Monday, September 24, 2012

In another light

Fall arrived this past weekend. The sun was shining full at a low angle, bringing the first intimations of the season's glowing golds, yellows, oranges and reds, stippled by purple asters, black seed heads, fruits and berries that announce the end of the garden year. The fermenting fragrances of autumn soon will begin to rise from the earth.

This set of sun-lit photos contrasts with the twilight photos in the previous post. Click on this link to see that post.

Leaf-strewn terrace overlooking the garden. The worn blue stone paving dates to the mid-1960s giving the modest sitting area a patina of age.

Late blooming Lespedeza thunbergii 'Gibraltar'.

Geranium 'Rozanne'.

Steps down to the garden, of native argillite stone.

The small pond surrounded by mounds of debris just heaved out.

The bank up to the house, still a work in progress.

As the sun drops behind the trees, theatrical shafts of light create moments of transient radiance.

Panicum virgatum 'Shenandoah'.

Filipendula rubra 'Venusta' in its copper phase, asters yet to bloom behind.

The native Seedbox (Ludwigia alternifolia).

Rods of Rudbeckia maxima, Goldenrod, some of which I must pull out to control its spread.

Looking across the garden toward the east.

Tall Silphiums and Rudbeckias dominate here earlier in the season. More interesting ground level plantings are in the works ... orange daylilies in grass, Pycnanthemum muticum, Rudbeckia 'Henry Eilers'.

Serpentine wall.

Wave Hill chair with Miscanthus purpurescens on right.

Looking up toward the house. Is refuge in the house or is it in the garden?

Back path with partially planted area on the left. I just seeded Sorgastrum nutans, which is endemic to this site.

Miscanthus 'Silberfeder' and Inula racemosa 'Sonnenspeer'.

View across bracken toward six red walnut logs, with new Miscanthus giganteus making a partial wall behind.

Hidden path into interior sitting area.

Pycnanthemum muticum and Panicum.

A place to sit, like a nest among tall perennials.

Late blooming vernonia with asters and blue lobelia.

Pycnanthemum tenuifolium, naturally occurring on this site.

Vernonia seed heads.

Inula and Miscanthus purpurescens.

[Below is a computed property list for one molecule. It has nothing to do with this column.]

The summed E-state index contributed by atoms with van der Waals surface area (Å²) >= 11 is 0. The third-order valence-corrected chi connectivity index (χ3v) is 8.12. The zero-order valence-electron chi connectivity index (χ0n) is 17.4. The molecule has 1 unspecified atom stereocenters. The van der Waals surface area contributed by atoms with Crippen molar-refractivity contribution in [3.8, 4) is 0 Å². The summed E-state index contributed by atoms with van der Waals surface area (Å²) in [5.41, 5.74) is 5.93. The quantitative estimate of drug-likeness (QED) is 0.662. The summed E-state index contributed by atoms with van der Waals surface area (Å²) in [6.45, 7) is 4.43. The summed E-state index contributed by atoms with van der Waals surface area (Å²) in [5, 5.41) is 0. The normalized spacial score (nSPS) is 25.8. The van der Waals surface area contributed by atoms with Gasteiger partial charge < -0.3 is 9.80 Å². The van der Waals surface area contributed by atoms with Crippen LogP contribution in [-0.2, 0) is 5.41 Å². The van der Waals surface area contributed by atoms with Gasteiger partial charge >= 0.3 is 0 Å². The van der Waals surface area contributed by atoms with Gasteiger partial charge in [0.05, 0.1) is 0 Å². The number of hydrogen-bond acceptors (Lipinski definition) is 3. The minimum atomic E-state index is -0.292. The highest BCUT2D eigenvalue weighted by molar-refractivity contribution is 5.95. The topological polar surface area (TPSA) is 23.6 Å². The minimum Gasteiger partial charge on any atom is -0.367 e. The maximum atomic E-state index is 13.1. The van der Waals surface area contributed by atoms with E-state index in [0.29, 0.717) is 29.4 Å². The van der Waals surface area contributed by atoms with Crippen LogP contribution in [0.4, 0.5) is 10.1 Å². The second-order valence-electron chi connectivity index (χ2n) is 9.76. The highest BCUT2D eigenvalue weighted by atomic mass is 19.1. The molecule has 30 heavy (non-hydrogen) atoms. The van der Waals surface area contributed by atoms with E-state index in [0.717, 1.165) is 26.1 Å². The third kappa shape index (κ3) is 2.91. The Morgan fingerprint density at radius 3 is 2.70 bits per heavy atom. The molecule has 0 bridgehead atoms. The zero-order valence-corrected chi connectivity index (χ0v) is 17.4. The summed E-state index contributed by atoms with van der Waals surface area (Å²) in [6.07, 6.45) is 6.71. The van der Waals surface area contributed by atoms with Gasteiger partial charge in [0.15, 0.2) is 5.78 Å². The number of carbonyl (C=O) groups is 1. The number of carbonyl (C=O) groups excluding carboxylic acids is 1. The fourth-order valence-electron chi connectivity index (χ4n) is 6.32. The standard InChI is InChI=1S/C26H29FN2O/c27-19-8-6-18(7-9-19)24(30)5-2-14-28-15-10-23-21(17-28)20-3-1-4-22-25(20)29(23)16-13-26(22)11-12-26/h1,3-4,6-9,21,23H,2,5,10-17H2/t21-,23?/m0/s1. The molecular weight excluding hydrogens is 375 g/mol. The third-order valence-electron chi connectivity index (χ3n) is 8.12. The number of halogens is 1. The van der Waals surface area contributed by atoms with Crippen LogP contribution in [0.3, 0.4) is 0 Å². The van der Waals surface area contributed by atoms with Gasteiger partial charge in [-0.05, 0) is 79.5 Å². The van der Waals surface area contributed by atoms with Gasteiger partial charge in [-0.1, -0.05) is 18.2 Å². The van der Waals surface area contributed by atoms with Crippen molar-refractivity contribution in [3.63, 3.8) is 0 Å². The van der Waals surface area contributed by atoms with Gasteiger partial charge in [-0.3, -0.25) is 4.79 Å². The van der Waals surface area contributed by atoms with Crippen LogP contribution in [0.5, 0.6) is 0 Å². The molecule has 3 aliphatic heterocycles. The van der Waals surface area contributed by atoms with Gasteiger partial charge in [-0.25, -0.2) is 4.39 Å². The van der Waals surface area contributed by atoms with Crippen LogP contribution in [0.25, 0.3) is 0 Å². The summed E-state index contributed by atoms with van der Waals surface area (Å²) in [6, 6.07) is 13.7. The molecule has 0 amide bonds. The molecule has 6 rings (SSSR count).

Looking toward the hidden terrace.

Mystical 'omphalos' of the garden.

The elevated box hedge slowly merging with the garden as perennials seed into the planting. I do have to control this.

Great blue lobelia randomly seeded in.

White Eupatorium perfoliatum and Great blue lobelia, with a large self-seeded Patrinia scabiosifolia between, randomly timed to grow tall and bloom next year. Hydrangea quercifolia behind.

Looking across to the woods. Patterns of light shift moment to moment.


  1. That angled autumn light suits your garden like no other...splendid!

    1. Thanks. It gets better and better, until snow or deluge ends it all. If we're lucky, much of it makes it through winter.

  2. Your garden is so complex and so wild but controlled. It does amazing things with light. I am still partial to the box planting with the bergenia and the path around it, but all of the combinations of form and light-catching texture and contrast with the minimal hardscape is wonderful. All of it!!

    1. I have to fess up to shaggy edges though they don't really bother me. The box planting is morphing in an amazing way. I dropped in some sedum I found in a wet drainage area, and the sedum is gradually climbing the rock base, making the whole planting look as if it's sinking into a sea of green. Strange but pleasant effect. The light-catching plantings are accidental, but once I saw this was a phenomenon I could play up, I started selecting plants that I knew would do this in the fall. Part accident, part intention. I need more sanguisorbas!